Sept. 15, 2020
NBAA’s work to achieve targeted relief for business aviation during the pandemic includes efforts to highlight potential tax planning consequences of reduced business travel in 2020. As a direct result of COVID-19, business closures and travel restrictions, aircraft purchased in 2020 could be ineligible for bonus depreciation, and depreciation recapture could be triggered on aircraft purchased in prior years.
Under the Tax Cuts and Jobs Act (TCJA) of 2017, eligible taxpayers can deduct 100% of the cost of qualifying aircraft in the first year of ownership through immediate expensing, also known as bonus depreciation. This tax policy has been proven to stimulate the economy by encouraging investments in new equipment, including business aircraft. However, to qualify for bonus depreciation, assets defined as “listed property” must meet the predominant business-use test under Internal Revenue Code § 280F(b).
With business travel depressed by the global spread of the coronavirus and mandatory lockdowns, tax experts are concerned that some businesses this year may fail to meet this predominant business use test. Failing this test would make aircraft acquisitions in 2020 ineligible for bonus depreciation. Also, it would trigger depreciation recapture for aircraft acquired in prior years, which would essentially reverse prior-year tax benefits received from bonus depreciation.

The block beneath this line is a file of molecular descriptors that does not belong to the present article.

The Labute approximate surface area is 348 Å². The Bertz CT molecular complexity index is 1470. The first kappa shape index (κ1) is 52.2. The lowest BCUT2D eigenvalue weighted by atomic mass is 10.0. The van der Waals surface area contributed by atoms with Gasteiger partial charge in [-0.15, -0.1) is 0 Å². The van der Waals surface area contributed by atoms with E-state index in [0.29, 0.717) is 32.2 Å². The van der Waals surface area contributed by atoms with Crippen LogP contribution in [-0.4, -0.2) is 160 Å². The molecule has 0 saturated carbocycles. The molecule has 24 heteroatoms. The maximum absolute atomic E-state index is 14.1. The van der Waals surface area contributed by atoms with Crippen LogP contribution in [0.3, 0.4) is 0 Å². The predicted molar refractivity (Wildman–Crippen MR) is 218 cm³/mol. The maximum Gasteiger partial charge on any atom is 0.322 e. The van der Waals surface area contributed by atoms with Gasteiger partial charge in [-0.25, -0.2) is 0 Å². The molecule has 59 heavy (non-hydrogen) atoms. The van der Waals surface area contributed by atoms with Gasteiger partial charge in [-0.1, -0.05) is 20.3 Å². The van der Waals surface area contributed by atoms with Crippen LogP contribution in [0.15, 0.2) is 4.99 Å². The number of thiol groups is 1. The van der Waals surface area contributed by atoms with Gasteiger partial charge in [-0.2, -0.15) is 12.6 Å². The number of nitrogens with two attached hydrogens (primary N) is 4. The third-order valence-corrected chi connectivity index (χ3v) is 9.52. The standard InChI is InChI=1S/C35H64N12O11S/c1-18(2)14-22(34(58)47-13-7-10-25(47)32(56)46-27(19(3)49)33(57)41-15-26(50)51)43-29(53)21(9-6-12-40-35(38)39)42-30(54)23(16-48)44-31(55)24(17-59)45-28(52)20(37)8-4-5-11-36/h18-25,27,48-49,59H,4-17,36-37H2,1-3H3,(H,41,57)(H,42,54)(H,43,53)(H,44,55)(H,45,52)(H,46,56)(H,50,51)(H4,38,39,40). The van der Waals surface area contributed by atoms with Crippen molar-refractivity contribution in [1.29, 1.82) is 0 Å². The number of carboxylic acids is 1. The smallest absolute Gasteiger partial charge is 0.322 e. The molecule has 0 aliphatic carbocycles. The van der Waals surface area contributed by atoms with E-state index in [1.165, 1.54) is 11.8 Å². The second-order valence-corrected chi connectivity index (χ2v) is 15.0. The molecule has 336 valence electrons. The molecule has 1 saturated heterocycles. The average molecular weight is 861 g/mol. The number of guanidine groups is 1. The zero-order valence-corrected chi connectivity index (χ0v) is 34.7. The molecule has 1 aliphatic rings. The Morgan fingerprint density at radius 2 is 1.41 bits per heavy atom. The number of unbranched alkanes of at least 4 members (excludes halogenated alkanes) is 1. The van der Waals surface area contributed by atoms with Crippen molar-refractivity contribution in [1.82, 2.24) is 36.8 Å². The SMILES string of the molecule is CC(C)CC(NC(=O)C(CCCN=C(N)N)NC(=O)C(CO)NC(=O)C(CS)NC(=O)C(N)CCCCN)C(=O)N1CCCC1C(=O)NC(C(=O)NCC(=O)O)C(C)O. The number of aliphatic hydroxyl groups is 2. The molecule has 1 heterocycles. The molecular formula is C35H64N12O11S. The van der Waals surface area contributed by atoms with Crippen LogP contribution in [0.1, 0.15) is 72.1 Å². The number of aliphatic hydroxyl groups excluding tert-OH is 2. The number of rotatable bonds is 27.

The resulting tax obligations will reduce the amount of capital many small and medium-sized businesses can deploy at a time their investment is most needed. Enforcement of the § 280F recapture provisions during the pandemic is also contrary to the economic stimulus and incentives set forth in the TCJA and recent relief legislation.
NBAA acted quickly to highlight this risk to members of Congress and has met with IRS and Treasury Department officials to discuss potential solutions to mitigate the adverse tax and cash flow effects from depreciation recapture for the 2020 and 2021 tax years. NBAA’s proposal would provide relief by temporarily eliminating the requirement to recapture excess depreciation on assets for which the predominant business use test is not met due to the COVID-19 pandemic.
Treasury Department officials have acknowledged the importance of NBAA’s proposal, but stated they currently do not have the authority to implement the requested relief without further legislative action.
“Immediate expensing is a proven policy to stimulate the economy, and now, more than ever, we should be focused on helping businesses across the country recover from the impact of the pandemic as quickly and possible.,” said Scott O’Brien, NBAA senior director, government affairs.
“NBAA will continue its efforts to seek temporary relief from the predominant business use test, and we strongly advise aircraft owners and operators to carefully monitor aircraft usage and make certain their advisors are familiar with the predominant business use test requirement of IRC §280F,” O’Brien added.